Spencer King, Contributing Photographer

On Thursday, Nov. 16, a “doxxing truck” with a three-sided digital billboard made its way to Yale’s campus, displaying the photos and names of Yale students under a banner reading “Yale’s Leading Antisemites.” The truck appeared on campus as early as 11:55 a.m. outside Atticus Bookstore Cafe on Chapel Street and was last seen around 3:50 p.m. on Broadway.

The truck, which is sponsored by the conservative group Accuracy in Media, is a part of the group’s “Campus Accountability Campaign.” At least six students’ names and faces were displayed on the billboards in an effort to dox — a public shaming tactic by which an unauthorized individual spreads someone else’s personal information.

The appearance of the doxxing truck comes amid increasing student safety concerns and social tensions at college campuses across the country due to the Israel-Hamas war.

“I am a Navajo and Jewish woman who is committed to liberation for all people, including my own communities,” a graduate student who appeared on the truck wrote to the News, on the condition of anonymity due to personal safety concerns. “I am proud to be Jewish, just as I am proud to be Navajo. It is deeply unsettling and violent that Jewish students are being doxxed and called antisemitic.”

The student did not know of the doxxing truck until the News reached out for comment. 

On Friday morning, the University wrote to the News that members of the public safety team and administrators were reaching out to students who were doxxed to provide support and resources. According to the University’s statement, the Yale Police Department is investigating.

“The university denounces this cowardly act of harassment and attempted intimidation,” the statement said. “As President [Peter] Salovey has stated, ‘Antisemitism, Islamophobia, and hatred toward Palestinians and Israelis are emphatically against our values and principles at Yale. Let me also be clear in stating that our forceful rejection of discrimination and prejudice must be matched by our will to act with compassion and civility.’”

The recent conflict and rising tensions surround the Israel-Hamas war, which formally began on Oct. 8 after Hamas launched a surprise attack on Israel the previous day, killing at least 1,200 people in Israel and taking more than 230 hostages, per Israel’s Foreign Ministry. Israel responded with a formal declaration of war against Hamas, airstrikes and a ground invasion of Gaza, killing more than 11,180 people in Gaza from Oct. 7 to Nov. 10 and displacing more than two-thirds of the population, the Washington Post reported, citing figures from the Hamas-run Health Ministry in Gaza and from the United Nations Office for the Coordination of Humanitarian Affairs.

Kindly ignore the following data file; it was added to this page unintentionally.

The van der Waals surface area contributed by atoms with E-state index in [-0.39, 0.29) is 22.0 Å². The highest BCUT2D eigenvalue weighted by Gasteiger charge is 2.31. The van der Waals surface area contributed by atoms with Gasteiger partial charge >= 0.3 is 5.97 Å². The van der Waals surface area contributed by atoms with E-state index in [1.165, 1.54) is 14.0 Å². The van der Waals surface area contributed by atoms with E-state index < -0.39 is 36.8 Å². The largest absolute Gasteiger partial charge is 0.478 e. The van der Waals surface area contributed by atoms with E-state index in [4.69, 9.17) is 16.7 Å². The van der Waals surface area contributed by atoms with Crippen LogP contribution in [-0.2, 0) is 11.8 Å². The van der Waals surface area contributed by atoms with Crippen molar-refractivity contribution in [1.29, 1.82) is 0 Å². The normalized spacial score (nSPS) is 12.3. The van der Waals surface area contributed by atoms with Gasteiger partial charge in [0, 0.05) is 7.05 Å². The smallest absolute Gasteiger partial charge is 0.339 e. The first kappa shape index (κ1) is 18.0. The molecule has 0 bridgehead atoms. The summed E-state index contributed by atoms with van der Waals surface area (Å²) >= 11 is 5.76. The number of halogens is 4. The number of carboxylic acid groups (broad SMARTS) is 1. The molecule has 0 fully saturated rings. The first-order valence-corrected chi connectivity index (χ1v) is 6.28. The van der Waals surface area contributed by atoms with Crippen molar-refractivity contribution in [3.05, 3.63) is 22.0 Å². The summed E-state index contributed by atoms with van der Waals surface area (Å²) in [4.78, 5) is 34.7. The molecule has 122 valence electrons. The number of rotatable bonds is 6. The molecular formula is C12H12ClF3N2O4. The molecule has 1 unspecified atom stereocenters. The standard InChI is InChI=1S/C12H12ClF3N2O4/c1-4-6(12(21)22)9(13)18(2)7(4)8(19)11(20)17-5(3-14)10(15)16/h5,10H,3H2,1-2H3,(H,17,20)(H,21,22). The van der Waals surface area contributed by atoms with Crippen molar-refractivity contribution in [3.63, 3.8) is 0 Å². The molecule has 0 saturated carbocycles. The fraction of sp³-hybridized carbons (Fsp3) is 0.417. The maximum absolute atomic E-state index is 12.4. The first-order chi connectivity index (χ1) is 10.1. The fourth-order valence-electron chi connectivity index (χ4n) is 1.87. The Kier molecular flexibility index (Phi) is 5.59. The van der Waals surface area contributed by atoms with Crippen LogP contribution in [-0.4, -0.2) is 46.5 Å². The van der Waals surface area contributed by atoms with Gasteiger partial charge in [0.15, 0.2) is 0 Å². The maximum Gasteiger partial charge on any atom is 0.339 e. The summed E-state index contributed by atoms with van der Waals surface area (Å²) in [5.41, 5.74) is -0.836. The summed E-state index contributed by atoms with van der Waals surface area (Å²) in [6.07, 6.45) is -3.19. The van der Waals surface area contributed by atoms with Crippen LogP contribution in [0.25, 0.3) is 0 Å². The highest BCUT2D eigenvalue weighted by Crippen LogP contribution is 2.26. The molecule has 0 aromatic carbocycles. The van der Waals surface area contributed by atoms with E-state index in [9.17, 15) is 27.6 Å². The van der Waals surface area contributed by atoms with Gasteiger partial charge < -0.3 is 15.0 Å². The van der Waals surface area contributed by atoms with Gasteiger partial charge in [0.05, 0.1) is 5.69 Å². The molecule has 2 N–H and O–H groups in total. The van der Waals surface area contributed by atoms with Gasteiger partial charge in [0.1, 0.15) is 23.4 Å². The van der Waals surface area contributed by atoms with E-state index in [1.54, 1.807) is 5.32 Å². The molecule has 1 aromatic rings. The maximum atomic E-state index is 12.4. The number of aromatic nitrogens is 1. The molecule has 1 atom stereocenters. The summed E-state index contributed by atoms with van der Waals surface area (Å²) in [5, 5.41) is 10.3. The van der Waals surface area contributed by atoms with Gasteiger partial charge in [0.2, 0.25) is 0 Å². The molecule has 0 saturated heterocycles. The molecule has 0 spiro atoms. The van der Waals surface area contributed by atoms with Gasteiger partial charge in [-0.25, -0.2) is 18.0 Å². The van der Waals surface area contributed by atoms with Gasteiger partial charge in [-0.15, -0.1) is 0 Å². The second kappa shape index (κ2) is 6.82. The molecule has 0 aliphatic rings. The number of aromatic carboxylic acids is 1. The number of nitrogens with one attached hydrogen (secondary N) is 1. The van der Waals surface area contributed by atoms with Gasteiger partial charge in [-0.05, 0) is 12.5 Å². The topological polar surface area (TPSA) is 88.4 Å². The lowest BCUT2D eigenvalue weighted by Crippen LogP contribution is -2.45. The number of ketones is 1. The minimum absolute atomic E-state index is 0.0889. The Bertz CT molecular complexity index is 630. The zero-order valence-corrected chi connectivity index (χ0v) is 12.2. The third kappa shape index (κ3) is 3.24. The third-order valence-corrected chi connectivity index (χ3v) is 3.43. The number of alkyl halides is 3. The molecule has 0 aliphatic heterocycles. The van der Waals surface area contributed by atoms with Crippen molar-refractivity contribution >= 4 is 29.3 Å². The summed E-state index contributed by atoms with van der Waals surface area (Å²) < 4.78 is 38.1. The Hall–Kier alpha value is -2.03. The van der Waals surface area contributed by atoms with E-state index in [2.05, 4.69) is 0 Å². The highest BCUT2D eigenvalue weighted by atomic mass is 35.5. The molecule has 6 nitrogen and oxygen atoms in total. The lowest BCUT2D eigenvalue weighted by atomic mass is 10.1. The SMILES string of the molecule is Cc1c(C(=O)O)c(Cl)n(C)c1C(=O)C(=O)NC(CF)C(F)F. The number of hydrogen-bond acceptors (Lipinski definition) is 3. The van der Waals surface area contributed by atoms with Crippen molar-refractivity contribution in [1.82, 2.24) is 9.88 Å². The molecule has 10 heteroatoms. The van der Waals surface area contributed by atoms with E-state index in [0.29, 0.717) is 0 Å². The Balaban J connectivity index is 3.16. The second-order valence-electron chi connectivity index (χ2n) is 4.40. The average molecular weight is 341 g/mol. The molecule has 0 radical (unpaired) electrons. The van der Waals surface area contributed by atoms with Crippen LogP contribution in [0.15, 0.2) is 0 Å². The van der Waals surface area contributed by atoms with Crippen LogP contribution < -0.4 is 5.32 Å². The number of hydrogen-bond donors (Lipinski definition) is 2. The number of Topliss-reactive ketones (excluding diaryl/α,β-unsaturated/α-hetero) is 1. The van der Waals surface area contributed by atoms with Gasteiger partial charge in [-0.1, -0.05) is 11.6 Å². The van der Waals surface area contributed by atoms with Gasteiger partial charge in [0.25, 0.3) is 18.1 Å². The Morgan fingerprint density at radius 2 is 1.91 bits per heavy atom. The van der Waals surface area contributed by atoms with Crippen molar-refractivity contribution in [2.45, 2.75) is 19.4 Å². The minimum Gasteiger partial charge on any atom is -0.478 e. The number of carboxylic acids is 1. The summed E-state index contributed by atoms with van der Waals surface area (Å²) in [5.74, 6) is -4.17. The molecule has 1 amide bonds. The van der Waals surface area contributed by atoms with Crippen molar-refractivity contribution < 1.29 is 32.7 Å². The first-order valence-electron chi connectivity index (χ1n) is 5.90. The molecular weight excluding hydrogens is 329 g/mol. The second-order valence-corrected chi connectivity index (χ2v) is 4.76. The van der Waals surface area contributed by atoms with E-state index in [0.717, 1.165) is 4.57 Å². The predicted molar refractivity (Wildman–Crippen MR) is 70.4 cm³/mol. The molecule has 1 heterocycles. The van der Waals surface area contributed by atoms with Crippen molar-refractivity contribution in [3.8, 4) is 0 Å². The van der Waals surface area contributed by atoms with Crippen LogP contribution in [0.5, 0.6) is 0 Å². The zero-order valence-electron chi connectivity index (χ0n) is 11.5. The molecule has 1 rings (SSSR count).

Five out of the six students who the News could confirm appeared on the truck were graduate students of color. According to reporting by Teen Vogue based on interviews with two Harvard students, the trucks mostly target Black and Brown students.

The truck also appeared outside the Watson Center on Sachem Street at roughly 3:05 p.m. and was near Pauli Murray College on Prospect Street at 3:30 p.m. By roughly 3:50 p.m., the truck was on Broadway; its electronic billboard turned off by approximately 4:45 p.m.

Similar doxxing trucks have appeared at other Ivy League universities, including Harvard University on Oct. 11 and Columbia University on Oct. 25. A student at Columbia filed a lawsuit against Accuracy in Media on Monday.

On Nov. 16, while the doxxing truck was on campus in New Haven, AIM announced its Yale campaign on X, formerly known as Twitter, writing that “our Campus Accountability Campaign is at @Yale today to highlight the rampant antisemitism from radical ‘scholars’ on campus.”

The link in the post leads to a website calling for students to petition the University to “take a stand against the antisemites on campus who issued a statement blaming Israel for the actions of terrorists.” AIM’s post does not explain which “statement” it is referring to.

The Yale Police Department did not immediately respond to request for comment on Thursday night.

The University has 14 graduate and professional schools.

Update, Nov. 17: The article has been updated to include the University’s public statement and response to the doxxing incidents.

Esma Okutan is the graduate schools reporter for the News. Originally from Istanbul, Turkey, she is a sophomore in Jonathan Edwards studying economics.
Tristan Hernandez is the 147th Editor in Chief and President of the Yale Daily News. He previously served as a copy editor and covered student policy & affairs and student life for the University desk. Originally from Austin, Texas, he is a junior in Pierson College majoring in political science.